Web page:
While giving an interview to CNN in London, the Adviser to the Prime Minster on Foreign Affairs, Sartaj Aziz said this Saturday that Pakistan is charting a new future of non-interference with its neighbors. “Our policy – Pakistan’s policy – is non-interference and no favorite,” Aziz told. “Afghan has been a theatre of great power rivalries, great power games for a long time,” he said. “One of the apprehensions of the Afghan government and President Karzai was the Taliban have a better chance because Pakistan is supporting them, and we have convinced him that is not in our security interest.”
Admitting that peace in the short run is unlikely, Adviser to the Prime Minister on Foreign Affairs Sartaj Aziz on Saturday said that going on a full-scale military offensive against terrorists needs will to accept the consequences of blowback “no just in the tribal areas,” but across the country. Aziz said, “The normal policy of talk, talk, fight, fight, is something which has been tried in the past, and has worked well.” “There are elements in Taliban who know that there is no longer the situation of the nineties when they could all run Afghanistan,” he said. “So these pressures could persuade them to come to the negotiating table.”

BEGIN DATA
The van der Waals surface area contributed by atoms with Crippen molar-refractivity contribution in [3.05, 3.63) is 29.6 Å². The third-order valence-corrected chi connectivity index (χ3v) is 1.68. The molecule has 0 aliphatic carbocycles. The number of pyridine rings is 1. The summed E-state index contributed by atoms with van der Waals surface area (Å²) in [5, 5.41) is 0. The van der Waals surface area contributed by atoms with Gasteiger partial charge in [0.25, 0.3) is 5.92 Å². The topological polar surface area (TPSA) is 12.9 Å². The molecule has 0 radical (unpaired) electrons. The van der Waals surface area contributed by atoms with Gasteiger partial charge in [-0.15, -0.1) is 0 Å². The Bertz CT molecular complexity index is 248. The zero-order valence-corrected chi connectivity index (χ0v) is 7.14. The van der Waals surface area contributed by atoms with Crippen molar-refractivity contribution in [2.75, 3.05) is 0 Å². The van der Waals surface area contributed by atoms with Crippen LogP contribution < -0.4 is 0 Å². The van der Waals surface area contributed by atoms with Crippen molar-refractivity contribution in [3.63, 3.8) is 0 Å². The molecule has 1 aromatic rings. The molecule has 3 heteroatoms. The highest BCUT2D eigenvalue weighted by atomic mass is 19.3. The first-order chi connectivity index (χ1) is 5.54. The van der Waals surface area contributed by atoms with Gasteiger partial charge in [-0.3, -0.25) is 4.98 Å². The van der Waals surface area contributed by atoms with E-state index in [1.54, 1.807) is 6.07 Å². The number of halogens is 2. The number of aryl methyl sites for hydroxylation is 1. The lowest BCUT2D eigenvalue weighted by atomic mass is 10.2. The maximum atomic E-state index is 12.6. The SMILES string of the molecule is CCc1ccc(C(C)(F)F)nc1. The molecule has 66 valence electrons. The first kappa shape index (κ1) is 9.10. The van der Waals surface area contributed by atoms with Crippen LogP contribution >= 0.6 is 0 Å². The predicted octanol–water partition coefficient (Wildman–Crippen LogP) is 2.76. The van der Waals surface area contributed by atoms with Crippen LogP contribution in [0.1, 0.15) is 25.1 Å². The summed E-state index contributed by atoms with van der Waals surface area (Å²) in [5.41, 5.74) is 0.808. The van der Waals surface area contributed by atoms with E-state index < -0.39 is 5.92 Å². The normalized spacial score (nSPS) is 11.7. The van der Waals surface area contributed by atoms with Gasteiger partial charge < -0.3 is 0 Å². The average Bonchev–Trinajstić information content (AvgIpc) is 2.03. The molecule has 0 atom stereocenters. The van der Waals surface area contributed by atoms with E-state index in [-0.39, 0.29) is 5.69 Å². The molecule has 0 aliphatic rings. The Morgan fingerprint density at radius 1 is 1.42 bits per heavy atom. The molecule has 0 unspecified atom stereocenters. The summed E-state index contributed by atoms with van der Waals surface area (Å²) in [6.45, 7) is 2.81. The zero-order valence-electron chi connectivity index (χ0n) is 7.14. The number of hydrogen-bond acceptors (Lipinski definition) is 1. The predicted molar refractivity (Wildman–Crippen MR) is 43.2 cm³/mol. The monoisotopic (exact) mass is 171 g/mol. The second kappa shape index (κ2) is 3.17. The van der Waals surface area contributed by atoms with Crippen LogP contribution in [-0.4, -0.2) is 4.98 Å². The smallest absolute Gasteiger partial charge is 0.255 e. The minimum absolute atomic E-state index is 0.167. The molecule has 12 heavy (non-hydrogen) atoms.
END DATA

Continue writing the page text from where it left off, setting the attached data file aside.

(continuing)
The critical step will be for the Afghan government, which will be led by a new president in a matter of months, to offer some kind of power sharing to the Taliban, something “more than they can get in the battle field.” “If you ask my objective assessment, I don’t see major reconciliation and I don’t see a very large scale civil war, but the middle alternative of the status quo continuing” – a simmering insurgency. There may not be peace in the short run, he admitted.
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